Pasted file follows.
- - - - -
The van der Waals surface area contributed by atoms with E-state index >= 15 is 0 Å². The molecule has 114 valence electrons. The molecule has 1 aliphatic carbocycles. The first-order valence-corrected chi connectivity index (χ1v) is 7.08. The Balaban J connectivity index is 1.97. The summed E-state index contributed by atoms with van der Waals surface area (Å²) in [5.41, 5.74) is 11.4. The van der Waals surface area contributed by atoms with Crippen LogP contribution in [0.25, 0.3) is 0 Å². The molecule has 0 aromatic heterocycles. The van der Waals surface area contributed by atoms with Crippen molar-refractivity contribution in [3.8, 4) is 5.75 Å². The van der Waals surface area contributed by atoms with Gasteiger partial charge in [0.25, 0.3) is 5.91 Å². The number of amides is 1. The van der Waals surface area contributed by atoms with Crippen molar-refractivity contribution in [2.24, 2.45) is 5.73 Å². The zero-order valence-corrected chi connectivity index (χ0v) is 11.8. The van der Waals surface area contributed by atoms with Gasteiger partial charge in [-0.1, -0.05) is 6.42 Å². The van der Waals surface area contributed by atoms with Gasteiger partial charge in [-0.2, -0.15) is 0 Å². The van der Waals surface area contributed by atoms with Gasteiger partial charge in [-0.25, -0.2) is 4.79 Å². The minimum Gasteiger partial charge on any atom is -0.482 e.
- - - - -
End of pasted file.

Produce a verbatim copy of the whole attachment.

The van der Waals surface area contributed by atoms with E-state index >= 15 is 0 Å². The molecule has 114 valence electrons. The molecule has 1 aliphatic carbocycles. The first-order valence-corrected chi connectivity index (χ1v) is 7.08. The Balaban J connectivity index is 1.97. The summed E-state index contributed by atoms with van der Waals surface area (Å²) in [5.41, 5.74) is 11.4. The van der Waals surface area contributed by atoms with Crippen LogP contribution in [0.25, 0.3) is 0 Å². The molecule has 0 aromatic heterocycles. The van der Waals surface area contributed by atoms with Crippen molar-refractivity contribution in [3.8, 4) is 5.75 Å². The van der Waals surface area contributed by atoms with Gasteiger partial charge in [0.25, 0.3) is 5.91 Å². The number of amides is 1. The van der Waals surface area contributed by atoms with Crippen molar-refractivity contribution in [2.24, 2.45) is 5.73 Å². The zero-order valence-corrected chi connectivity index (χ0v) is 11.8. The van der Waals surface area contributed by atoms with Gasteiger partial charge in [-0.1, -0.05) is 6.42 Å². The van der Waals surface area contributed by atoms with Gasteiger partial charge in [-0.2, -0.15) is 0 Å². The van der Waals surface area contributed by atoms with Gasteiger partial charge in [-0.25, -0.2) is 4.79 Å². The minimum Gasteiger partial charge on any atom is -0.482 e.